The VPTs were significantly higher, indicating poorer capability to detect vibrations, at all frequencies in the index finger in patients with CTS than in the healthy controls (Table 2). In addition, VPTs in the little finger were significantly higher at all frequencies in patients with CTS than in the controls, except at the highest frequency (500 Hz) (Table 2). When we compared patients who were classified as having mild CTS with their individual controls, the patients had significantly higher VPTs in the index finger at all frequencies except at 500 Hz. Patients with moderate CTS had significantly higher VPTs at all frequencies (Table 3). However, when we compared VPTs in the index finger between patients who were classified as having mild and moderate CTS, there were no significant differences.
Table 2

Vibration perception thresholds in patients with carpal tunnel syndrome (CTS) and in healthy controls

Index finger

8 Hz

16 Hz

32 Hz

64 Hz

125 Hz

250 Hz

500 Hz

CTS (n = 66)








Controls (n = 66)









< 0.001


< 0.001

< 0.001

< 0.001

< 0.001

< 0.001

Little finger

8 Hz

16 Hz

32 Hz

64 Hz

125 Hz

250 Hz

500 Hz

CTS (n = 66)








Controls (n = 66)











< 0.001

< 0.001




Vibration perception thresholds are expressed in dB. Data are median [IQR]. P-values are based on Wilcoxon’s signed-rank test

 Values in italics represent statistically significant differences

Table 3

Vibration perception thresholds in patients with carpal tunnel syndrome (CTS) sub-divided according to Padua

Index finger

8 Hz

16 Hz

32 Hz

64 Hz

125 Hz

250 Hz

500 Hz

Mild CTS (n = 11)








Controls (n = 11)
















Moderate CTS (n = 55)


115.6 [4.3]






Controls (n = 55)


113.3 [7.5]











< 0.001

< 0.001


Vibration perception thresholds are expressed in dB. Data are median [IQR]. P-values are based on Wilcoxon’s signed-rank test

 Values in italics represent statistically significant differences

When we compared VPTs between the index finger and little finger in the hand with CTS, the VPTs were significantly higher in the index finger at 16, 250, and 500 Hz. However, they were significantly lower in the index finger at 32 and 64 Hz.

Thirty-eight patients had unilateral CTS, as confirmed by symptoms, clinical signs, and ENeG. In these patients, the VPTs in the index finger of the hand with CTS were significantly higher at all frequencies, than in the index finger of the healthy hand.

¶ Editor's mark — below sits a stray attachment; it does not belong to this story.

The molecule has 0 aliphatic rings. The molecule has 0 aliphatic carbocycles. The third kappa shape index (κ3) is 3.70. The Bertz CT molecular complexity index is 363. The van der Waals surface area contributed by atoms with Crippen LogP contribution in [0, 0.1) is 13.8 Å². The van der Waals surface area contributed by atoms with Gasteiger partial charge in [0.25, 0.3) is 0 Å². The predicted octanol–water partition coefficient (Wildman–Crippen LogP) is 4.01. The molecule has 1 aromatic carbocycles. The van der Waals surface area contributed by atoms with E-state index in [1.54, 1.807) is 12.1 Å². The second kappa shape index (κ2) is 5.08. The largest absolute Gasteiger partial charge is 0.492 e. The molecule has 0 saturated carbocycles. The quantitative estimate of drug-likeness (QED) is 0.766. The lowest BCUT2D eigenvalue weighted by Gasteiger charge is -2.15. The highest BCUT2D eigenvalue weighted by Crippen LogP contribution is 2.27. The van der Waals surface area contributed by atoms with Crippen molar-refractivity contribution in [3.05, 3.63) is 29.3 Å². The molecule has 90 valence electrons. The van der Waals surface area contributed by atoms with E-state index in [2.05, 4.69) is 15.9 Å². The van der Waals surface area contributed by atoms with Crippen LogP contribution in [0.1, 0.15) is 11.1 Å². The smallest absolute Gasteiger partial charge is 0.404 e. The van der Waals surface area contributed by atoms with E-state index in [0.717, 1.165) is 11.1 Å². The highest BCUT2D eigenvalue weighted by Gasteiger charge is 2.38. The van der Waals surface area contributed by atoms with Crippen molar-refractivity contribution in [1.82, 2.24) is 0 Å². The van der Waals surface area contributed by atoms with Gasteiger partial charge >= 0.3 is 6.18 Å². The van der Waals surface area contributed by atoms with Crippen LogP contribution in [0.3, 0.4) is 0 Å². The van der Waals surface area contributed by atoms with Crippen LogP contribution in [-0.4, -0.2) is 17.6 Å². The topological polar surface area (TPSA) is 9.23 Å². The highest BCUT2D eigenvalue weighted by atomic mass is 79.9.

There were no correlations between the VPTs and touch threshold, SSS, or ENeG parameters.


This study showed that patients with CTS had significantly higher VPTs in the finger pulps of both the index finger and the little finger than healthy controls, at high as well as low frequencies. Furthermore, patients with unilateral CTS had significantly higher VPTs in the index finger of the hand with CTS than in the index finger of the healthy hand.

Electrodiagnostic studies are often used as reference standard for the diagnosis of CTS. However, these studies have false-positive and false-negative results, and the evidence for the role of electrodiagnostic tests in the diagnostic work-up of patients with suspected CTS is being questioned [17]. ENeG assesses function in the nerves from the basal phalanx of the fingers and proximal up into the forearm, whereas analysis of VPTs at different frequencies assesses function in both the afferent nerves and the peripheral receptors. Thus, compared to ENeG, a multi-frequency vibrometry can provide additional information that may be valuable in some patients.

Based on ENeG, which is thought to reflect the degree of compression of the median nerve, Padua et al. [18] classified CTS into six groups with mild and moderate being the two most common, constituting about 60% of patients. It has been suggested that multi frequency vibrometry can help in staging the degree of nerve compression [14]. However, we could not detect any difference in VPTs between mild and moderate CTS. The differences in ENeG parameters between mild and moderate CTS are subtle. We suggest that studies involving patients from all Padua stages should be done in order to determine whether analysis of VPTs at multiple frequencies can be used to stage the degree of compression of the median nerve in patients with CTS.

The present study corroborates previous results showing pathological nerve conduction [23] and increased VPTs also in the ulnar nerve-innervated little finger in patents with CTS [11]. The carpal tunnel and Guyon’s canal - where the ulnar nerve is located - are located next to each other in the wrist, and we speculate that the increased pressure in the carpal tunnel causing the CTS is also transferred to Guyon’s canal and the ulnar nerve. Another possibility for the pathological nerve conduction and increased VPTs in both the median and ulnar nerves is a pathological process in the forearm and wrist that results in neuropathy in both the median nerve and the ulnar nerve. CTS is known to result in structural as well as functional changes in the primary somatosensory cortex in the brain [24]. Thus, a third possible explanation, for reduced sensation in the little finger, is that these cerebral changes also effect neurons processing sensory information from the ulnar nerve.